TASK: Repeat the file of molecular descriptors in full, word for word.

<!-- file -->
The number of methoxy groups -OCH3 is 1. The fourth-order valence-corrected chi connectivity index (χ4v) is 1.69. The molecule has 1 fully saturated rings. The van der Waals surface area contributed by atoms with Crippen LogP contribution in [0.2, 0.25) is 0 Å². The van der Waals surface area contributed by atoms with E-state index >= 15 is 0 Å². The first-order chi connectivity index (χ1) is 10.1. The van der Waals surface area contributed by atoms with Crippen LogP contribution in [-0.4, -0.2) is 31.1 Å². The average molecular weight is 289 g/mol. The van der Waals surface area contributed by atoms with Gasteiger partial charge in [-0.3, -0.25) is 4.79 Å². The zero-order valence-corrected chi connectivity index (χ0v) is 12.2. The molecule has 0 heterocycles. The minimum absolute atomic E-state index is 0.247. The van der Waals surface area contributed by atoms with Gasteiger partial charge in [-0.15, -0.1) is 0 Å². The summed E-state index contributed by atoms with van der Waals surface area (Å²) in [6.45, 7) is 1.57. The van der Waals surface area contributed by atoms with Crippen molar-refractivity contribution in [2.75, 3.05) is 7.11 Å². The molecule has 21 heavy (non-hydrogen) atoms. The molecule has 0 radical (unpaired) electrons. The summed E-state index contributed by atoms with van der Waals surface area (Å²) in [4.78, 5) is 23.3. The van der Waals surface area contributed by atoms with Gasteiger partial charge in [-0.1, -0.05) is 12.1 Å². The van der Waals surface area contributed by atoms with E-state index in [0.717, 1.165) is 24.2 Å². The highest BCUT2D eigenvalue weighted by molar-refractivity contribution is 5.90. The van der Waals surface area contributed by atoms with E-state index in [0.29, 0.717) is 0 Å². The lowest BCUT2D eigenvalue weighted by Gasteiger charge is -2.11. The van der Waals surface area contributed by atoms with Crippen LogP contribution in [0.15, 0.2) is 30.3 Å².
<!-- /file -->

The number of methoxy groups -OCH3 is 1. The fourth-order valence-corrected chi connectivity index (χ4v) is 1.69. The molecule has 1 fully saturated rings. The van der Waals surface area contributed by atoms with Crippen LogP contribution in [0.2, 0.25) is 0 Å². The van der Waals surface area contributed by atoms with E-state index >= 15 is 0 Å². The first-order chi connectivity index (χ1) is 10.1. The van der Waals surface area contributed by atoms with Crippen LogP contribution in [-0.4, -0.2) is 31.1 Å². The average molecular weight is 289 g/mol. The van der Waals surface area contributed by atoms with Gasteiger partial charge in [-0.3, -0.25) is 4.79 Å². The zero-order valence-corrected chi connectivity index (χ0v) is 12.2. The molecule has 0 heterocycles. The minimum absolute atomic E-state index is 0.247. The van der Waals surface area contributed by atoms with Gasteiger partial charge in [-0.15, -0.1) is 0 Å². The summed E-state index contributed by atoms with van der Waals surface area (Å²) in [6.45, 7) is 1.57. The van der Waals surface area contributed by atoms with Crippen molar-refractivity contribution in [2.75, 3.05) is 7.11 Å². The molecule has 21 heavy (non-hydrogen) atoms. The molecule has 0 radical (unpaired) electrons. The summed E-state index contributed by atoms with van der Waals surface area (Å²) in [4.78, 5) is 23.3. The van der Waals surface area contributed by atoms with Gasteiger partial charge in [-0.1, -0.05) is 12.1 Å². The van der Waals surface area contributed by atoms with E-state index in [0.717, 1.165) is 24.2 Å². The highest BCUT2D eigenvalue weighted by molar-refractivity contribution is 5.90. The van der Waals surface area contributed by atoms with E-state index in [0.29, 0.717) is 0 Å². The lowest BCUT2D eigenvalue weighted by Gasteiger charge is -2.11. The van der Waals surface area contributed by atoms with Crippen LogP contribution in [0.15, 0.2) is 30.3 Å².